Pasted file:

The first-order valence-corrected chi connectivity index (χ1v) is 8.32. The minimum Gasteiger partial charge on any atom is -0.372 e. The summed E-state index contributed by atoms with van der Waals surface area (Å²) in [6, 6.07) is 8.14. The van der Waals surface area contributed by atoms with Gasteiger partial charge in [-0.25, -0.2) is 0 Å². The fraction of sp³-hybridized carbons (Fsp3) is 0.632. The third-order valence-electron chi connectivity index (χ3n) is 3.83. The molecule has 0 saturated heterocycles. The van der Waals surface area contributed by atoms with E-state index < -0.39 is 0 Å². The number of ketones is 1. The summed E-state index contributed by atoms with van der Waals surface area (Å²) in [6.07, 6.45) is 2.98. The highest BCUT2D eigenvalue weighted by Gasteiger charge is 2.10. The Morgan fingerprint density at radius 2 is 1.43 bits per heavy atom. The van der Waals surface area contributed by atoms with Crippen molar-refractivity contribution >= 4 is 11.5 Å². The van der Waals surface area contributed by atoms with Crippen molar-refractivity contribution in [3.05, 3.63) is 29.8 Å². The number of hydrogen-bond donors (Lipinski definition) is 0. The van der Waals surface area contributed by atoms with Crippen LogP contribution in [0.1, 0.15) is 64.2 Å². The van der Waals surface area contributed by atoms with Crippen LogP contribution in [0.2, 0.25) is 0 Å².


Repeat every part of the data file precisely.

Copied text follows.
The first-order valence-corrected chi connectivity index (χ1v) is 8.32. The minimum Gasteiger partial charge on any atom is -0.372 e. The summed E-state index contributed by atoms with van der Waals surface area (Å²) in [6, 6.07) is 8.14. The van der Waals surface area contributed by atoms with Gasteiger partial charge in [-0.25, -0.2) is 0 Å². The fraction of sp³-hybridized carbons (Fsp3) is 0.632. The third-order valence-electron chi connectivity index (χ3n) is 3.83. The molecule has 0 saturated heterocycles. The van der Waals surface area contributed by atoms with E-state index < -0.39 is 0 Å². The number of ketones is 1. The summed E-state index contributed by atoms with van der Waals surface area (Å²) in [6.07, 6.45) is 2.98. The highest BCUT2D eigenvalue weighted by Gasteiger charge is 2.10. The Morgan fingerprint density at radius 2 is 1.43 bits per heavy atom. The van der Waals surface area contributed by atoms with Crippen molar-refractivity contribution >= 4 is 11.5 Å². The van der Waals surface area contributed by atoms with Crippen molar-refractivity contribution in [3.05, 3.63) is 29.8 Å². The number of hydrogen-bond donors (Lipinski definition) is 0. The van der Waals surface area contributed by atoms with Crippen LogP contribution in [0.1, 0.15) is 64.2 Å². The van der Waals surface area contributed by atoms with Crippen LogP contribution in [0.2, 0.25) is 0 Å².